Getting a staple down right

I was living in England, spending my time with a group of friends from India and Pakistan when I got the recipe for homemade yogurt. It is a staple in southeast Asian cooking, used as a marinade in addition to desserts and drinks. It’s typically made at home, and families are known to keep a yogurt starter going for several decades. In fact, the starter that I’ve been using for years now, was passed along from a medical student of mine, who has had it in his family for more than 20 years.

Making yogurt is easy task for me now. It has become a permanent routine now for us. The process of making yogurt is much more forgiving than it’s often made to seem. Storing and transporting the yogurt starter is very forgiving as well. It can be neglected for weeks at a time, and still serve its purpose to inoculate a new batch of boiled milk.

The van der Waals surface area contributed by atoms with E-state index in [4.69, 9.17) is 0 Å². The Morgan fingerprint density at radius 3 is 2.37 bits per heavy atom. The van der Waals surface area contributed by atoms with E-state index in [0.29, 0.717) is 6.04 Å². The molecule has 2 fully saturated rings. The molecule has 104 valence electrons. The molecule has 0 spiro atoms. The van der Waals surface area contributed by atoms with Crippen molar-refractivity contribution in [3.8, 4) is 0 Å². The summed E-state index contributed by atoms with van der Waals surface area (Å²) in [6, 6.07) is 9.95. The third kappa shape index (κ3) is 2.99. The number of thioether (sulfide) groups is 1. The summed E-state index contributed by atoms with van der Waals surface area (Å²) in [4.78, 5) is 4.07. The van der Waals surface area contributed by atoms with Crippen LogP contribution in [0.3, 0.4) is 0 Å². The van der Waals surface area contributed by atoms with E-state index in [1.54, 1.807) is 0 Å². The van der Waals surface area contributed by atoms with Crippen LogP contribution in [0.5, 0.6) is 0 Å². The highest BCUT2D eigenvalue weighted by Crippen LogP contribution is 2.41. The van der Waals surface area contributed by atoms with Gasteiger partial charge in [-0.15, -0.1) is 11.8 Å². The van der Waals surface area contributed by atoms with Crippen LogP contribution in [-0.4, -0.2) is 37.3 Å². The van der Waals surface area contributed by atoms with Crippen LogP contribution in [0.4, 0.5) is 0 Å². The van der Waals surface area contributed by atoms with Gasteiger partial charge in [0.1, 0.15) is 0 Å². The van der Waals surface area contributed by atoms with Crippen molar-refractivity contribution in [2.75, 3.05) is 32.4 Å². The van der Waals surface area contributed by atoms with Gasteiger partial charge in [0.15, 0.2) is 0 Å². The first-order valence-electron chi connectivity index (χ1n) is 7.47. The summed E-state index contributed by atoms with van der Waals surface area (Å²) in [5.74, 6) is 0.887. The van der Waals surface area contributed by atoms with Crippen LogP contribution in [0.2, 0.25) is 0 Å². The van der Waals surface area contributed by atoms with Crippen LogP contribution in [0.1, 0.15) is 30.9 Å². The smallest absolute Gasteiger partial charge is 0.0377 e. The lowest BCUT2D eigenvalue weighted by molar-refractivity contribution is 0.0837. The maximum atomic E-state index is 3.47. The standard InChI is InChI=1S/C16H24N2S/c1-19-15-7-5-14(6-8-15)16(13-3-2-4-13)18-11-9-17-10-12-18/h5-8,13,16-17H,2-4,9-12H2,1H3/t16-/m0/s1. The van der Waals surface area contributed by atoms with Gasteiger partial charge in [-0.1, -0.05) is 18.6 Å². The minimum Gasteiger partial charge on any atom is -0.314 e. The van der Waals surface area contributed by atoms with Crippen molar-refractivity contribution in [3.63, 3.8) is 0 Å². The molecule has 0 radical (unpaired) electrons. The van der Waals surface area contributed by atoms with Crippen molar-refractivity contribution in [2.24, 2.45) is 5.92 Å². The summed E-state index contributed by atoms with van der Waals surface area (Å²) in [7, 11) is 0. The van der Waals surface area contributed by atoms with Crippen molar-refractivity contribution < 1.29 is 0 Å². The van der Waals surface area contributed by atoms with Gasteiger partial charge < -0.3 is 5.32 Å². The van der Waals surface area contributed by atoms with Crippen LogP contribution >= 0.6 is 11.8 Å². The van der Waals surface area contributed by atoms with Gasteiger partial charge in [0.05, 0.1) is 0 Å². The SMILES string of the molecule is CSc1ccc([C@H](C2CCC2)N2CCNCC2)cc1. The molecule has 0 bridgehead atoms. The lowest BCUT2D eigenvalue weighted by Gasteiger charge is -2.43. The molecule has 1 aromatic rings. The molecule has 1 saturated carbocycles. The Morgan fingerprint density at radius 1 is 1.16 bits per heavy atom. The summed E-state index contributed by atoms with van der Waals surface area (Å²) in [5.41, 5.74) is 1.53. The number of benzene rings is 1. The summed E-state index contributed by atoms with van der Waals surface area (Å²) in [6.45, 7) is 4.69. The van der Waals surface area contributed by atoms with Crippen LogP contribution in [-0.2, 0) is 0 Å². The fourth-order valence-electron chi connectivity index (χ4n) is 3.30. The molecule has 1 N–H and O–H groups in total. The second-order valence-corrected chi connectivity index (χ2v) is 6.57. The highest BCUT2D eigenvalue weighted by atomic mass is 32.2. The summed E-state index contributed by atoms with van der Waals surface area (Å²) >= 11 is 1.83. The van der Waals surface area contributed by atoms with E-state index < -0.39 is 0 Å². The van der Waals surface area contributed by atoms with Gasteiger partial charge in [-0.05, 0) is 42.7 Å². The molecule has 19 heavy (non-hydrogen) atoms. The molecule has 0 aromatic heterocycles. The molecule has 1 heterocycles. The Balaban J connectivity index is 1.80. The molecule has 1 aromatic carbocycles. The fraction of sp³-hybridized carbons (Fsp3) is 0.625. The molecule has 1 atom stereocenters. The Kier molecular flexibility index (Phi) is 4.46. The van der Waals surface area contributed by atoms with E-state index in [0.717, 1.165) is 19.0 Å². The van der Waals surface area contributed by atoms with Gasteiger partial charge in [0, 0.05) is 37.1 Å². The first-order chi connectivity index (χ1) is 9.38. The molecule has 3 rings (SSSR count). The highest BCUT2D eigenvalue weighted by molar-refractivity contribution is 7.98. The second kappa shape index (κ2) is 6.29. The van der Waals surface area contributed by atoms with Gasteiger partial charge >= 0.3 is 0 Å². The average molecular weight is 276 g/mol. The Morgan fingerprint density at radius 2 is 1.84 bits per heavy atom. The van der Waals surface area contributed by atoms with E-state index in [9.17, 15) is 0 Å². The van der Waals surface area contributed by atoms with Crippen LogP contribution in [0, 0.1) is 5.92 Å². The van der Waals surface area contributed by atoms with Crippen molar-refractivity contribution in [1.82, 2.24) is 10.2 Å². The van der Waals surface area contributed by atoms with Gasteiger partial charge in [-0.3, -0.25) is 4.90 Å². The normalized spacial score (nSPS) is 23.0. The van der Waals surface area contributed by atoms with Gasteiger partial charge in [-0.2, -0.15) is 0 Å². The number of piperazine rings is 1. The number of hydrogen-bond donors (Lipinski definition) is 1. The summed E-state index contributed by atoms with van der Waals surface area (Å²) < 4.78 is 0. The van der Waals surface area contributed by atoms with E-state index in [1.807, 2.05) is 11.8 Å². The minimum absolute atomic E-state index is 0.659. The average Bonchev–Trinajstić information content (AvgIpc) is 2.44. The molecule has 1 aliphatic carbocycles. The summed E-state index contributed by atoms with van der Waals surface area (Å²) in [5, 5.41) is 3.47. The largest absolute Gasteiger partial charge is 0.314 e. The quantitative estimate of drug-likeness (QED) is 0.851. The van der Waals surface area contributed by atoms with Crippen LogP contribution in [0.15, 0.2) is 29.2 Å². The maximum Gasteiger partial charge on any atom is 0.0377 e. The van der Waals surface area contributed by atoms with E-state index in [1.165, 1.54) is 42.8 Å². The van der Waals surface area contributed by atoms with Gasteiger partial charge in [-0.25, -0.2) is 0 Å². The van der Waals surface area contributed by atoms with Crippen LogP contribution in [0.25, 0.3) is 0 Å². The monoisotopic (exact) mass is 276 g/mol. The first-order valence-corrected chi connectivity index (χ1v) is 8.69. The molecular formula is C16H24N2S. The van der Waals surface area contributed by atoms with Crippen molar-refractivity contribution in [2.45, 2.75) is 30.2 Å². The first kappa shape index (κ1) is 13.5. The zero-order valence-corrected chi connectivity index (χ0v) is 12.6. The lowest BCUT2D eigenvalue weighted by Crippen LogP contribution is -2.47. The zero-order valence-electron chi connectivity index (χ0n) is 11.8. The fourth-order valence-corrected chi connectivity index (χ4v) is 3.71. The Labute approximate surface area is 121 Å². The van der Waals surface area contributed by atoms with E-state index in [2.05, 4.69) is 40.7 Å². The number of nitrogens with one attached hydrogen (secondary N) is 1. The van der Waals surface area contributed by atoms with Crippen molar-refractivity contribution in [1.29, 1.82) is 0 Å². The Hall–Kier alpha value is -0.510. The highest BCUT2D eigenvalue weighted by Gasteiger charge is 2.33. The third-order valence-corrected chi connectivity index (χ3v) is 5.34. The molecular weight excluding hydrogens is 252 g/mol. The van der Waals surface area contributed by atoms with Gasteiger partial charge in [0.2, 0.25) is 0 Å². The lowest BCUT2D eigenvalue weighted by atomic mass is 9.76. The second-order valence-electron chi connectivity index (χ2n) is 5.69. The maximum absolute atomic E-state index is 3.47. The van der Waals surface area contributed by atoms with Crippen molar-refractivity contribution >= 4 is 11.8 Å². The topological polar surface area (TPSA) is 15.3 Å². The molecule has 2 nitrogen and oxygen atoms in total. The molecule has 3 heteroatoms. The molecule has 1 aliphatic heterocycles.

Though not totally scientific, it is the easiest way I know to make yogurt, and I think it makes the process more intuitive.

-take a small or medium saucepan, fill it a little more than halfway with whole milk.

-Bring to a boil slowly, then remove immediately from heat to let it begin cooling.

-Turn an oven on to the default temperature, then when it reaches that temp (usually around 250 F), turn it off.

-When yogurt reaches the temp where you can hold your finger in it for 10 seconds, drop a tablespoon of a high quality, plain yogurt into it (siggis is good) and stir once. The liquid from a previous batch of yogurt works as well.

-Cover the pot with the lid, wrap the whole pot in a towel, then put the pot wrapped in a towel in the turned off warm oven.

-Leave there overnight with the oven light on. By the morning it should be solid.

Place into the refrigerator to cool fully before eating.


If it is still liquid in the morning: Leave it longer, it may be that the temperature was not warm enough. Alternatively, bring the oven temp up again to around 120 degrees F and turn it off, and place the yogurt there again and wait a few hours more.

A shot of a freshly made batch of yogurt, circa 2022